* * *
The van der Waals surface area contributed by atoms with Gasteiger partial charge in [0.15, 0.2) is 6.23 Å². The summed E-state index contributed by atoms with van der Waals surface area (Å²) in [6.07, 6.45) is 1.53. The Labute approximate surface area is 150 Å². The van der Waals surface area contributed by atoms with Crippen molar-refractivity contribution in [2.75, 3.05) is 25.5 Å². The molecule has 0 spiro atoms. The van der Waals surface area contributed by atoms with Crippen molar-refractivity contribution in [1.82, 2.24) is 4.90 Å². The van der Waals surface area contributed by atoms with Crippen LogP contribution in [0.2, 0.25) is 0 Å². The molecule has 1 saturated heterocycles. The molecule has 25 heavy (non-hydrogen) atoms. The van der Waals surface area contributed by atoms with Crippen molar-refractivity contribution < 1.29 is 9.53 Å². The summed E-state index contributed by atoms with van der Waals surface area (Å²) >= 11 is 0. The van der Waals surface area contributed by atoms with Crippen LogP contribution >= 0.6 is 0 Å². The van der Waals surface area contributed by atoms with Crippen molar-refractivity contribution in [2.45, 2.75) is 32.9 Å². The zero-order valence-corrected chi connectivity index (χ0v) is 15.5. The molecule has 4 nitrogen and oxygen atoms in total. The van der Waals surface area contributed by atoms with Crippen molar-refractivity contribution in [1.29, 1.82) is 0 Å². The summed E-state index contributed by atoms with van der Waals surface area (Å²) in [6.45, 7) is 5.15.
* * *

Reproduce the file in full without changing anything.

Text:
The van der Waals surface area contributed by atoms with Gasteiger partial charge in [0.15, 0.2) is 6.23 Å². The summed E-state index contributed by atoms with van der Waals surface area (Å²) in [6.07, 6.45) is 1.53. The Labute approximate surface area is 150 Å². The van der Waals surface area contributed by atoms with Crippen molar-refractivity contribution in [2.75, 3.05) is 25.5 Å². The molecule has 0 spiro atoms. The van der Waals surface area contributed by atoms with Crippen molar-refractivity contribution in [1.82, 2.24) is 4.90 Å². The van der Waals surface area contributed by atoms with Crippen LogP contribution in [0.2, 0.25) is 0 Å². The molecule has 1 saturated heterocycles. The molecule has 25 heavy (non-hydrogen) atoms. The van der Waals surface area contributed by atoms with Crippen molar-refractivity contribution < 1.29 is 9.53 Å². The summed E-state index contributed by atoms with van der Waals surface area (Å²) >= 11 is 0. The van der Waals surface area contributed by atoms with Crippen LogP contribution >= 0.6 is 0 Å². The van der Waals surface area contributed by atoms with Crippen molar-refractivity contribution in [2.45, 2.75) is 32.9 Å². The zero-order valence-corrected chi connectivity index (χ0v) is 15.5. The molecule has 4 nitrogen and oxygen atoms in total. The van der Waals surface area contributed by atoms with Crippen molar-refractivity contribution in [1.29, 1.82) is 0 Å². The summed E-state index contributed by atoms with van der Waals surface area (Å²) in [6.45, 7) is 5.15.